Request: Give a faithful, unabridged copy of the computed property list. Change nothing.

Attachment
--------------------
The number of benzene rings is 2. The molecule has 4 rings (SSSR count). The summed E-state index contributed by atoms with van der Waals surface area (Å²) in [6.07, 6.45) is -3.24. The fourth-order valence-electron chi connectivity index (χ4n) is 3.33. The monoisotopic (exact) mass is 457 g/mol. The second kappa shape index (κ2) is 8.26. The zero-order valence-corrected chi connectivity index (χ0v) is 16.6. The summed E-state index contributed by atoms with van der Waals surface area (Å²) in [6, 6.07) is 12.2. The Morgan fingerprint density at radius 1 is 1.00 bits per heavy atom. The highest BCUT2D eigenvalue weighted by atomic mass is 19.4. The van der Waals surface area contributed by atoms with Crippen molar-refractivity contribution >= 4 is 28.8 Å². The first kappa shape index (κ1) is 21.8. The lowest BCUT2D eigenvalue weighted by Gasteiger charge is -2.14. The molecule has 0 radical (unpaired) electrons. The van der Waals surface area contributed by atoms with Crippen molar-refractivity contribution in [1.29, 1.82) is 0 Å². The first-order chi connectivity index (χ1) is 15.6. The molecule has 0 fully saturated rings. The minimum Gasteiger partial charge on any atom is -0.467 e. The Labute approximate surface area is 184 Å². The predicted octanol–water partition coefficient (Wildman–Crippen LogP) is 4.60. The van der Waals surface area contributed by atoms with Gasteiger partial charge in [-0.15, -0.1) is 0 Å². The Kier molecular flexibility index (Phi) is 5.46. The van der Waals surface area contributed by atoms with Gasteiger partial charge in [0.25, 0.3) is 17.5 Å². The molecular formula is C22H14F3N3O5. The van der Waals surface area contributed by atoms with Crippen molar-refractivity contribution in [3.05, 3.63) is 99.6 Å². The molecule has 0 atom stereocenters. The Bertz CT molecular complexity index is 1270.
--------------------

The number of benzene rings is 2. The molecule has 4 rings (SSSR count). The summed E-state index contributed by atoms with van der Waals surface area (Å²) in [6.07, 6.45) is -3.24. The fourth-order valence-electron chi connectivity index (χ4n) is 3.33. The monoisotopic (exact) mass is 457 g/mol. The second kappa shape index (κ2) is 8.26. The zero-order valence-corrected chi connectivity index (χ0v) is 16.6. The summed E-state index contributed by atoms with van der Waals surface area (Å²) in [6, 6.07) is 12.2. The Morgan fingerprint density at radius 1 is 1.00 bits per heavy atom. The highest BCUT2D eigenvalue weighted by atomic mass is 19.4. The van der Waals surface area contributed by atoms with Crippen molar-refractivity contribution >= 4 is 28.8 Å². The first kappa shape index (κ1) is 21.8. The lowest BCUT2D eigenvalue weighted by Gasteiger charge is -2.14. The molecule has 0 radical (unpaired) electrons. The van der Waals surface area contributed by atoms with Crippen molar-refractivity contribution in [1.29, 1.82) is 0 Å². The first-order chi connectivity index (χ1) is 15.6. The molecule has 0 fully saturated rings. The minimum Gasteiger partial charge on any atom is -0.467 e. The Labute approximate surface area is 184 Å². The predicted octanol–water partition coefficient (Wildman–Crippen LogP) is 4.60. The van der Waals surface area contributed by atoms with Gasteiger partial charge in [-0.15, -0.1) is 0 Å². The Kier molecular flexibility index (Phi) is 5.46. The van der Waals surface area contributed by atoms with Gasteiger partial charge in [0.25, 0.3) is 17.5 Å². The molecular formula is C22H14F3N3O5. The van der Waals surface area contributed by atoms with Crippen molar-refractivity contribution in [3.05, 3.63) is 99.6 Å². The molecule has 0 atom stereocenters. The Bertz CT molecular complexity index is 1270.